In this sermon on John 4, Martin Luther (1483–1546) draws on Philippians 2 to emphasize the frailties Christ accepted for our sake.

The God who assumed flesh and blood assumed also human weakness for our benefit, righting a world turned upside down through sin and death.

Thus Saint Paul declares in the second chapter of Philippians: “He took the form of a servant.” He became frail, he ate and drank, so that it was evident that he was a true and natural man. All this he did for the purpose of drawing us to himself. He wants us to recognize that this poor, weak, and humble man is the almighty and eternal God. Therefore since we could not bear to hear God in his majesty, he humbly adopted flesh and blood, assuming not only our nature, that is, flesh and blood, but also all the frailties with which body and soul are afflicted, as, for example, fear, sadness, anger, and hatred. This is really burying and concealing his divine majesty!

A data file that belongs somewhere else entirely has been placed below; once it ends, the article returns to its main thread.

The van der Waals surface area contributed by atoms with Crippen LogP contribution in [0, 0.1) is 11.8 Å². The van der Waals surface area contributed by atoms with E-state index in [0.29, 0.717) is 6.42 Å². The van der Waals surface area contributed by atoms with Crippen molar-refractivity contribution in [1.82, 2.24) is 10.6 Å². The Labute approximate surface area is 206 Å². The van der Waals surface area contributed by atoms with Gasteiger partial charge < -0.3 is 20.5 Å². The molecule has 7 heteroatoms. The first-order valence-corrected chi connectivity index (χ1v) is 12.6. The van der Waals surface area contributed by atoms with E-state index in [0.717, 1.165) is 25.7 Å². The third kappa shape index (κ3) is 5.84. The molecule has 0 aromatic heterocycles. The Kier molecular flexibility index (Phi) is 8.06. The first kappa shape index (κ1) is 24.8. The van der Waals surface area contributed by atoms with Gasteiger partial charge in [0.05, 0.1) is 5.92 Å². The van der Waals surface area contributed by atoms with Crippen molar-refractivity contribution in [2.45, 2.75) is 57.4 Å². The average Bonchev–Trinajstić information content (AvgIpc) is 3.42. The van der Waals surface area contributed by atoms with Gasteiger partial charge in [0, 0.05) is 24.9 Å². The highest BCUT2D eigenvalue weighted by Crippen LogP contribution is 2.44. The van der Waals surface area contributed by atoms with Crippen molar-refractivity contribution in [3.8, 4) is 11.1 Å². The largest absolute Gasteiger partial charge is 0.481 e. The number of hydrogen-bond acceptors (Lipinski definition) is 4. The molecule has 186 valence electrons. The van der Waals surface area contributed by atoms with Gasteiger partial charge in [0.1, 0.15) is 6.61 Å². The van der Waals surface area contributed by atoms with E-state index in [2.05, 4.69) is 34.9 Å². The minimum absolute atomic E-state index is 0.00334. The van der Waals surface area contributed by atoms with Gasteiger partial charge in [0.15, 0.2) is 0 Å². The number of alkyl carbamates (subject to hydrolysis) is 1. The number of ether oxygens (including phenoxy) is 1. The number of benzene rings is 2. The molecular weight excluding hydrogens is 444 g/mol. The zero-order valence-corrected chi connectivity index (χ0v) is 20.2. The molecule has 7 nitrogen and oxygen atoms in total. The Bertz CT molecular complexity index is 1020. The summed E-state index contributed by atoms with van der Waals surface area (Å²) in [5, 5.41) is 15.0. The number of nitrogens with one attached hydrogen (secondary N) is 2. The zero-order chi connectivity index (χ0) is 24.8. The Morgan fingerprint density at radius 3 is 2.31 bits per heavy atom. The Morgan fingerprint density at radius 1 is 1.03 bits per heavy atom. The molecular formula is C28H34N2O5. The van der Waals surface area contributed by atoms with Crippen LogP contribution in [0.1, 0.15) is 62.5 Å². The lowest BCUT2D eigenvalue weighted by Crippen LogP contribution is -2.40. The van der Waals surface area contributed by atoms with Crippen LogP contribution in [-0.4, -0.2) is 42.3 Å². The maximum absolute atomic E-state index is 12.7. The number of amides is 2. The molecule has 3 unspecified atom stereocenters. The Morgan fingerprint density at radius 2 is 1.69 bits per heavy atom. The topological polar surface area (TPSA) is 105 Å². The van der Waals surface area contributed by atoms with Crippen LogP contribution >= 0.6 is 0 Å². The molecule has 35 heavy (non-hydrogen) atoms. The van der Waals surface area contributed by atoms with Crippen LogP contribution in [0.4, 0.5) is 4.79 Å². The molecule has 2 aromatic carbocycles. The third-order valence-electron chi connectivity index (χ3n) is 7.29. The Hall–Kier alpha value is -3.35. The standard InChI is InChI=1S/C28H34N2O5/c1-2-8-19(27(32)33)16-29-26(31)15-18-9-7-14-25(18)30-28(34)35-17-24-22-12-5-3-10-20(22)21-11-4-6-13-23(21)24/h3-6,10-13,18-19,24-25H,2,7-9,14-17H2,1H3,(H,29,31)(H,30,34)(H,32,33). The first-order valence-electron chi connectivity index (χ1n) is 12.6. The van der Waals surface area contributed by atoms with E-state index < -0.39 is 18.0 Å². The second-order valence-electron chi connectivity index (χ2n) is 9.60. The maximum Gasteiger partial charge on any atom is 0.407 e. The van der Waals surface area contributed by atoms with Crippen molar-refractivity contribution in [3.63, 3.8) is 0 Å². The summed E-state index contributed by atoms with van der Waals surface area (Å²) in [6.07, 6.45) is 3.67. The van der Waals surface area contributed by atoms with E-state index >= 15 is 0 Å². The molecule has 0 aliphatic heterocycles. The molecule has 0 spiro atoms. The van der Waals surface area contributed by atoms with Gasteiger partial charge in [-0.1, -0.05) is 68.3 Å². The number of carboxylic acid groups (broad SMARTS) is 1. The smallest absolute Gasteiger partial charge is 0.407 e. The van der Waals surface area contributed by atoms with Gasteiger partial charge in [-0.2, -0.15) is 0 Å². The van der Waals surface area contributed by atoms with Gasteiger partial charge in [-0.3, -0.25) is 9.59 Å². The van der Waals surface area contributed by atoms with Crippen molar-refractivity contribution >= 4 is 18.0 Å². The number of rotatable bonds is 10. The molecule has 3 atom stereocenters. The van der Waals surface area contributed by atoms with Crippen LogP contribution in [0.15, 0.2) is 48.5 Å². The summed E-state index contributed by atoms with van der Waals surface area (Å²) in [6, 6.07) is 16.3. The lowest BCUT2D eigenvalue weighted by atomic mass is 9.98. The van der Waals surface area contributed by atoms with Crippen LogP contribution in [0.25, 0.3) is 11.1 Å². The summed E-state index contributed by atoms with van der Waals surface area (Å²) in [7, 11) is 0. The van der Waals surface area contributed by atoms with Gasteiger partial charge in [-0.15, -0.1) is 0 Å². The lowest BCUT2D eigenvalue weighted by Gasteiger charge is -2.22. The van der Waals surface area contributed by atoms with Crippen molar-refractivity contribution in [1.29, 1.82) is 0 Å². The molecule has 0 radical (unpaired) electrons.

Now this is preached to us. We are told that he was weak, that he was like any other man in body and soul, that he made himself subject to all human infirmities, that he hungered and thirsted, that he experienced all the wants of flesh and blood. In this weakness the true and eternal God shows himself. For me he humbles himself; and for me he is finally crucified, although he is at the same time very God, who redeems me from sin and death.

Philippians, Colossians, ed. Graham Tomlin, Reformation Commentary on Scripture, NT Vol. XI, p. 47.